Date of Award


Degree Type


Degree Name

Doctor of Philosophy


School of Public Health

First Advisor

Martha J. Felini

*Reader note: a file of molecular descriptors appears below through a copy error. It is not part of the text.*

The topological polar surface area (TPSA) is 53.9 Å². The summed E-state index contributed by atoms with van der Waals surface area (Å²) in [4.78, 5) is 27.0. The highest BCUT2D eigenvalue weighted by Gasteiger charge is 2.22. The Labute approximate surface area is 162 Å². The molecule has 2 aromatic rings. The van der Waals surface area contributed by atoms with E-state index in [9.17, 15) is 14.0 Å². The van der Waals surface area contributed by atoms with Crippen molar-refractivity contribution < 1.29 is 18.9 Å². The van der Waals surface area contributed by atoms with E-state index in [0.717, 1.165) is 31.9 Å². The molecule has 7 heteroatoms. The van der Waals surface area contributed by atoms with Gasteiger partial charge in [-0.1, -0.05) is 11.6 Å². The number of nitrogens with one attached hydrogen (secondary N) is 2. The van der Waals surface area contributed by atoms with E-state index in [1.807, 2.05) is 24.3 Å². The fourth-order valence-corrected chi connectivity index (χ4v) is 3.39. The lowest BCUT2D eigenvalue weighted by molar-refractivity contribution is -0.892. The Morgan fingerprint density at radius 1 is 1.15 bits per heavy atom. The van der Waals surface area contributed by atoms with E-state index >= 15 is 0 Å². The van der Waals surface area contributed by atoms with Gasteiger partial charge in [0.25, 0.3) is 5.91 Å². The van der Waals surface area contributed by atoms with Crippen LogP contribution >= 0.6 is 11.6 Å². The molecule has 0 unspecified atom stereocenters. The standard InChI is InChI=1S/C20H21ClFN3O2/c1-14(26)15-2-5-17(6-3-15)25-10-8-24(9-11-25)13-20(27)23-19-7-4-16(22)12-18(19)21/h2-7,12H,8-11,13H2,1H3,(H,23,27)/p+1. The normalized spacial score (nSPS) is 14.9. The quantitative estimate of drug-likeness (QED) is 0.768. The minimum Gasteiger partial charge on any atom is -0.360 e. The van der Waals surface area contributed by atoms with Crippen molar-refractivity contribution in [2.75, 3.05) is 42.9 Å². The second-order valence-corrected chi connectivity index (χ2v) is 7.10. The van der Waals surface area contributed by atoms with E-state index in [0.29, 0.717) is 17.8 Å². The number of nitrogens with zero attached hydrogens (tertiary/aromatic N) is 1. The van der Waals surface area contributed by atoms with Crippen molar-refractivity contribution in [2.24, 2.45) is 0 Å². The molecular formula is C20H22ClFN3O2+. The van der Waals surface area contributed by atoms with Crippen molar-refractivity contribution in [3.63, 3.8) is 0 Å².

Objectives: Previous occupational cohort studies among poultry workers have revealed an excess risk of cancer-related mortality, including deaths due to hematopoietic malignancies. However, specific occupational and non-occupational exposures contributing to this excess risk have yet to be identified. Poultry workers are particularly at high risk since an average of 175,000 chickens are killed daily in poultry plants in the United States. This brings poultry workers into intimate contact with their blood, organs, and secretions, which may harbor transmissible oncogenic viruses. Moreover, they are exposed to potentially carcinogenic chemicals that are emitted during packaging and preparation. Hence, our study was conducted to provide preliminary evidence of which specific poultry related and non-poultry related occupational tasks increase the risk of mortality from hematopoietic cancer among poultry workers. Methods: A pilot case-cohort study was conducted using a combined cohort of 30,411 highly exposed poultry workers and 16,408 control subjects. Exposures pertaining to poultry and non-poultry related tasks were self-reported through telephone interviews from controls and next-of-kin for cases. Hematopoietic cancer mortality risk was assessed using logistic regression odds ratios (OR) and proportional hazard ratios (HR). Results: To assess possible differential recall between responses obtained directly from live study subjects and those from the next-of kin of deceased study subjects, the questionnaire was administered to a small subset of seven pairs of live control study subjects and their next-of-kin. Of the 245 direct responses obtained for dichotomous questions, there was an agreement of 80 % to 100% between the pairs for nearly 75% of the responses, with less than 60% agreement for only 8% of the responses. The highest risks for hematopoietic cancer mortality were among poultry workers in stockyards (OR=4.50, 95%CI=0.34-59.88), work as a poultry farmer (OR=2.67, 95%CI=0.78-9.23), working in non-commercial poultry farms (OR=2.53, 95%CI=0.85-7.52), handling of raw eggs in grocery stores (OR= 2.24, 95%CI=0.05-9.78), working in commercial poultry farms (OR=2.41, 95%CI=0.79-7.33), and spreading of chicken wastes (OR=2.00, 95%CI=0.58-6.89). Direct contact with poultry blood (OR=1.40, 95%CI=0.66-2.95) and killing chickens at work or outside of work (OR=1.35, 95%CI=0.26-7.14 and 1.63 (95%CI=0.72-3.65, respectively) were exposures that were also associated with an increased risk. Among non-poultry associated occupational exposures, working in a chemical plant (OR=6.92, 95%CI=0.56-85.23) and spraying insecticides (OR=3.03, 95%CI=0.78-11.83) incurred an increased risk. Work-related exposure to coal tar, naphthalene, or paraffin was associated with a significantly increased risk (OR=5.63, 95%CI=1.72-18.43). An elevated risk was also observed among subjects that worked at a gasoline station (OR=1.89, 95%CI=0.52-6.96). These exposures are known to be associated with increased exposures to PAHs and benzene. There was a statistically significant increased risk among those who sold seafood at work (OR=4.31, 95%CI=1.08-17.16) and among participants who worked on a commercial mixed farm (OR=3.15, 95%CI=1.20-9.92). Conclusion: This study provides preliminary evidence that exposure to poultry may be associated with increased mortality from hematopoietic cancer. A plausible explanation is that stockyard workers are regularly exposed to the bodily fluids of poultry, including blood and fecal matter, which may harbor oncogenic viruses that are transmissible to humans. The elevated risk estimates among workers exposed to gasoline as well as chemicals such as coal tar corroborate findings from previous studies that have established benzene and PAHs as risk factors for hematopoietic malignancies, respectively. While our findings support evidence from previous studies linking pesticide use and working on farms with mortality due to hematopoietic cancer, selling seafood was a unique risk factor that was discovered in our study, worthy of further investigation. Case-control studies nested within occupational cohorts of highly exposed subjects of sufficient statistical power may provide an efficient and valid method of investigating and confirming these findings.